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Rubber "chiclet" calculator keyboard
Keyboard from a remote control. When the key is pushed down, the conductive material on its underside touches the pair of fork-shaped traces below, bridging the gap between them and closing the circuit.

A chiclet keyboard is slang for a computer keyboard built with an array of small, flat rectangular or lozenge-shaped rubber or plastic keys that look like erasers or pieces of chewing gum. The term comes from "Chiclets", a brand of chewing gum.

Manufacturers liked the chiclet keyboard because it was cheap to produce, and many early home computers (notably the ZX Spectrum), portables and laptop computers were launched with it. However, consumers rejected it with almost equal unanimity, even though it was not quite as unpleasant to work with as the membrane keyboard. Since the mid-1980s, chiclet keyboards have been mainly restricted to lower-end electronics, such as small handheld calculators, cheap PDAs and many remote controls.

The expression "chiclet keyboard" is not common to every country. For example, in the UK (where Chiclets gum is not sold), it is more often referred to as either a dead-flesh keyboard (from the feel of the keys) or simply a rubber-keyed keyboard. In Norway, the term eraser keyboard was commonly used (from the keys' likeness to pencil erasers).

Contents

How it works

See also: Keyboard technology

In some (but not all) versions of the chiclet keyboard, the bottom three layers are essentially the same as those in the membrane keyboard. In both cases, a keypress is registered when the top layer is forced through a hole to touch the bottom layer. For every key, the conductive traces on the bottom layer are normally separated by a non-conductive gap. Electrical current cannot flow between them; the switch is open. However, when pushed down, conductive material on the underside of the top layer bridges the gap between those traces; the switch is closed, current can flow, and a keypress is registered.

Unlike the membrane keyboard, where the user presses directly onto the top membrane layer, this form of chiclet keyboard places a set of moulded rubber keys above this. With some key designs, the user pushes the key, and under sufficient pressure the thin sides of the rubber key suddenly collapse. In other designs—such as that seen in the diagram—the deliberate weak point is where the key joins the rest of the sheet. The effect is similar in both cases, however.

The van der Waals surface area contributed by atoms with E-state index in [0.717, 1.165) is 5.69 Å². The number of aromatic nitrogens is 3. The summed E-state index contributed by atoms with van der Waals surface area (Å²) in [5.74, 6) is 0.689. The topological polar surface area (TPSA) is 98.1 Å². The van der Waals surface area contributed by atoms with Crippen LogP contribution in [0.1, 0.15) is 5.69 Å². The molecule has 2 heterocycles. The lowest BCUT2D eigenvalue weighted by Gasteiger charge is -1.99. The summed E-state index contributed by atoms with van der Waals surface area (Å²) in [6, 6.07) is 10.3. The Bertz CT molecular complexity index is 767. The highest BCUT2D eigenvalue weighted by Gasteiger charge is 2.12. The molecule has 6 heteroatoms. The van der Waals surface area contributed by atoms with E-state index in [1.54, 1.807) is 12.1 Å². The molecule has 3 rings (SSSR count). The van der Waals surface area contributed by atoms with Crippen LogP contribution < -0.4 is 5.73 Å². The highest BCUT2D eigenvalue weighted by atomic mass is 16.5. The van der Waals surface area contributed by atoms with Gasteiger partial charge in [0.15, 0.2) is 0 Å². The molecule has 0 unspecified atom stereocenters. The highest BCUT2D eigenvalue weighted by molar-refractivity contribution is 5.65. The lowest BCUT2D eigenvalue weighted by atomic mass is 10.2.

This collapse allows the solid rubber center to move downwards, forcing the top membrane layer against the bottom layer, and completing the circuit.

The "sudden collapse" of the chiclet keyboard (along with the movement of the key) provides a greater tactile feedback to the user than a simple flat membrane keyboard.

Stylised cross-section of a Chiclet keyboard. The thickness of the bottom three layers is exaggerated for clarity; in real-life they are not much thicker than paper. Note the distortion of the thin rubber where the right-hand key (pressed) joins the sheet. Some designs omit the top membrane (green) and hole (black) layers, instead coating the undersides of the keys themselves with conductive material (red).


Other versions of the chiclet keyboard omit the upper membrane and hole/spacer layers; instead the underside of the rubber keys themselves have a conductive coating. (This is the type shown in the photograph of the remote control, above). When the key is pushed, the conductive underside makes contact with the traces on the bottom layer, and bridges the gap between them, thus completing the circuit.

The dome switch keyboards used with a large proportion of modern PCs are technically similar to chiclet keyboards. However, the rubber keys are replaced with rubber domes, and hard plastic keytops rest on top of these.

List of notable computers with chiclet keyboards

Most of the computers listed hail from the early home computer era.

Recent developments

In recent years there was something of a resurgence of the chiclet, with the release of several popular low-profile, low-travel keyboards that superficially resemble it. These keyboards, most notably several Sony and Apple laptop ones, and the current generation of the Apple keyboard, Oklick 555S, or the just-announced ASUS Eee Keyboard, with the new 6310U from Emprex on the desktop front, have somewhat smaller, flat, squarish keys that are separated from each other by some space on the baseplate they protrude from -- a feature common to the old chiclet keyboards. They are not true chiclets, however, as they are not using the rubber membrane or directly moulded hard keytops as the keys themselves, and are built using well-established modern technology for low-profile keyboards. Most of them utilise the common rubber dome construction, sometimes with scissor mechanism below each keycap, giving it much better tactile response and solid feel.

External links

This article was originally based on material from the Free On-line Dictionary of Computing, which is licensed under the GFDL.

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